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Manuel Quesada

DOMINICAN REPUBLIC - Industry

A Shared Passion

President, MATASA

Bio

Manuel Quesada was born in 1947 in la Habana, Cuba. He studied Business Administration and Marketing. He began working with his father and brother Alvaro Quesada Penabad, and the family became involved with making the Quesada family a centerpiece in the world of tobacco. In 1974, MATASA, Manufactura de Tabacos, S.A. was established in Santiago, Dominican Republic, now known as Quesada Cigars.

"The demand for premium cigars in the world is slowly increasing every year."

Quesada celebrates its 40th anniversary in 2014. Could you tell us about the development of the company over the years?

In 1972 the free zones (FZs) were launched in the Dominican Republic, the first being located in La Romana. And the first cigar factory to be established there was the Aldatis of today. In 1974 we were approached by US investors regarding the establishment of a cigar factory. We were not cigar makers in Cuba, but leaf brokers, with my great-grandfather and his brother having set out in business in 1876. They were buying tobacco from the farms, processing, packing, and then selling it to factories around the world. When we “donated” everything to the new Cuban government in 1960, we relocated to the Dominican Republic as we had been going there since 1939 as the Germans had taken over the Dominican market and were selling tobacco in Spain, in competition with Cuba. That was hurting our margins, which is why in 1939 we started to buy tobacco from the Dominican Republic. We were in the leaf business until 2002. Since 1974 we have been involved in the manufacturing of premium cigars as a company that started as MATASA and now operates as Quesada Cigars. My daughters, niece, and nephews are the fifth generation working for the company.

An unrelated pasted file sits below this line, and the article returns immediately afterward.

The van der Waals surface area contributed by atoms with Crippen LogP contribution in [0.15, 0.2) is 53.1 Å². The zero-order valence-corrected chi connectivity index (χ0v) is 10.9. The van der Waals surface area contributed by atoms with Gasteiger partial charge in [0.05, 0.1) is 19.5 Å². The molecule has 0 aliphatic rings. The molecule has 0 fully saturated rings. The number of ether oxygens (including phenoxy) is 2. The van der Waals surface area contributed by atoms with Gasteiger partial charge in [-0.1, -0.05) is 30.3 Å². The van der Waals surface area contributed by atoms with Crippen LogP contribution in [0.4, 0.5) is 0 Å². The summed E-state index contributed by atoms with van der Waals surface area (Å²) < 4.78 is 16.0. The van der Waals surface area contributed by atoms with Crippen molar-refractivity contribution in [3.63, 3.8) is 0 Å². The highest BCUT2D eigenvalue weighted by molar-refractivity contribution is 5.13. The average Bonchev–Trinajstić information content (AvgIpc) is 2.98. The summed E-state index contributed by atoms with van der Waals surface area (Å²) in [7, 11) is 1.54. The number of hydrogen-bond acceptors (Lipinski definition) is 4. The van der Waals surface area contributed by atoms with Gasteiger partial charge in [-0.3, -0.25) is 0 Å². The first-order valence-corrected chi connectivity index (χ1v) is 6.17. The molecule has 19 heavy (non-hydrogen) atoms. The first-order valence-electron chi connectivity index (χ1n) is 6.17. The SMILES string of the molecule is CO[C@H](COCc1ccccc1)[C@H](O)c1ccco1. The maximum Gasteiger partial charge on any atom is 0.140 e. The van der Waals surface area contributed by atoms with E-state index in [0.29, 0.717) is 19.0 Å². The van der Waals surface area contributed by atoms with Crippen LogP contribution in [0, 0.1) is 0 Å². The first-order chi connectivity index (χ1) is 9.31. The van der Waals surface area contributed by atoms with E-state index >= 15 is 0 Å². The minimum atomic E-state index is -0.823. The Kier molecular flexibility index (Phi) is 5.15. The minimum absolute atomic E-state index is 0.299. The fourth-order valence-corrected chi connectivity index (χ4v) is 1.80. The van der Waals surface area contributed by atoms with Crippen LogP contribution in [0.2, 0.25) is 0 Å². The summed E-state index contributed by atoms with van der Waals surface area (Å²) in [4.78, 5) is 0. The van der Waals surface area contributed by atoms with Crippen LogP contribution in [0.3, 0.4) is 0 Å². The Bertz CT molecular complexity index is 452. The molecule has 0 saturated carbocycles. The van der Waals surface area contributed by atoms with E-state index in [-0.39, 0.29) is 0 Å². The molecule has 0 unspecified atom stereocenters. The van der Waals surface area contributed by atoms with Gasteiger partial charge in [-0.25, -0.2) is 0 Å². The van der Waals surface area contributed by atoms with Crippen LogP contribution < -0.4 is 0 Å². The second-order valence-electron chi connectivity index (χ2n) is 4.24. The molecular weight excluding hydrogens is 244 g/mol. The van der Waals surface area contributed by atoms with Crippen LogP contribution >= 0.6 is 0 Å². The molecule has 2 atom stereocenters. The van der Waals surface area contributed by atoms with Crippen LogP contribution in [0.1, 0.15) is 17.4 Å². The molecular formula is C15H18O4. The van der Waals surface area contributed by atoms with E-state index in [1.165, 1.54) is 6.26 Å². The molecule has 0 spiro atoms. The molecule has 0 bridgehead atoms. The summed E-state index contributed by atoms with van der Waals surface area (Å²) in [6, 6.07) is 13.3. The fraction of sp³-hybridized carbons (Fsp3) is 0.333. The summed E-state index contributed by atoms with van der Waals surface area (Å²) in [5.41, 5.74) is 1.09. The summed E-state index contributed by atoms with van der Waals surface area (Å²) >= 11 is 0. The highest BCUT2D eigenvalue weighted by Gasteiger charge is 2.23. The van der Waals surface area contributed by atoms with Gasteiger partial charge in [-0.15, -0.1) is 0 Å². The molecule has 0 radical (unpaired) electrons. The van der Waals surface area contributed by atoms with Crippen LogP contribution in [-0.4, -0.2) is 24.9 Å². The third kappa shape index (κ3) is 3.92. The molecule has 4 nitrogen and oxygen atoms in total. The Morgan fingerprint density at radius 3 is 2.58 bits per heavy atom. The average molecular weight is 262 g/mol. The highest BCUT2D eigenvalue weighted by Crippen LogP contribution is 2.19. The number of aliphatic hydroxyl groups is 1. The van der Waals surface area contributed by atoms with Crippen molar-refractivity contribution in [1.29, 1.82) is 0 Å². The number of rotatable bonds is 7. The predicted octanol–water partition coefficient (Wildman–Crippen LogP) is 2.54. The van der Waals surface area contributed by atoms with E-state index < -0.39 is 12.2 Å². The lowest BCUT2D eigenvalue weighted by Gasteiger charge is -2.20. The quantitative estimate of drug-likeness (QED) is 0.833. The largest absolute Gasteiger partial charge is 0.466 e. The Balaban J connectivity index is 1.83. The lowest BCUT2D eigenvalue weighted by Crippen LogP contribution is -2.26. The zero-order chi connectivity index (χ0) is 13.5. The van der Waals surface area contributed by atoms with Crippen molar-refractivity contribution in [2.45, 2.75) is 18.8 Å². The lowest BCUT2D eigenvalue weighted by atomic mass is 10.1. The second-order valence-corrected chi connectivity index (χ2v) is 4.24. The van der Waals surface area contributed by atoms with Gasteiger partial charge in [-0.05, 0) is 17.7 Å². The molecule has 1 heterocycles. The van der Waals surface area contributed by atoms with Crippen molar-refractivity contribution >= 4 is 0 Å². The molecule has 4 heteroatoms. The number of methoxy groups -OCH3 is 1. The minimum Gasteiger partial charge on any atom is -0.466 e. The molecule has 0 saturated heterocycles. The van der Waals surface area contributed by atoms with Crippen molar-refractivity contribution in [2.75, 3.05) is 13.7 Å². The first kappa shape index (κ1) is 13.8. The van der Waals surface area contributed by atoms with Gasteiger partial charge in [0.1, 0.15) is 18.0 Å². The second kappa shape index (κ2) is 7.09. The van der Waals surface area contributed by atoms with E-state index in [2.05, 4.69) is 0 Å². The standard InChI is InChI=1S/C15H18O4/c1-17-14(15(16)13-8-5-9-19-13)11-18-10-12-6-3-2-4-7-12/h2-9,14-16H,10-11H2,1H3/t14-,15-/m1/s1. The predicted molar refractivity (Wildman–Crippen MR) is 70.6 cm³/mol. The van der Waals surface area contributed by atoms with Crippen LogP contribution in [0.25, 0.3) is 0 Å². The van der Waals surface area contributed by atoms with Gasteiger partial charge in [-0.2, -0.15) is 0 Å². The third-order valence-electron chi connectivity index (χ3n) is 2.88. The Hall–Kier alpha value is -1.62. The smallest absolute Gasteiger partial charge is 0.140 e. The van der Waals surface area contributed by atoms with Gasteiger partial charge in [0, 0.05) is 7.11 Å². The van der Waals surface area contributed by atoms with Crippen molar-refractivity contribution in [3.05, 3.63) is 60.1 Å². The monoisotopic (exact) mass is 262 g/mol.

Could you tell us more about the composition of Quesada Cigar portfolio and the brands that enjoy the most popularity?

We own three major brands. The first is Fonseca, a Cuban brand, the rights to which we hold in the US. This particular brand cannot be sold in any market besides the US market due to a brand registration conflict with Cuba. Secondly there is Casa Magna, our own private cigar brand made in Nicaragua, and finally Quesada Cigars, which is also our private brand made in the Dominican Republic. Both of these brands are sold in the US and European markets as well.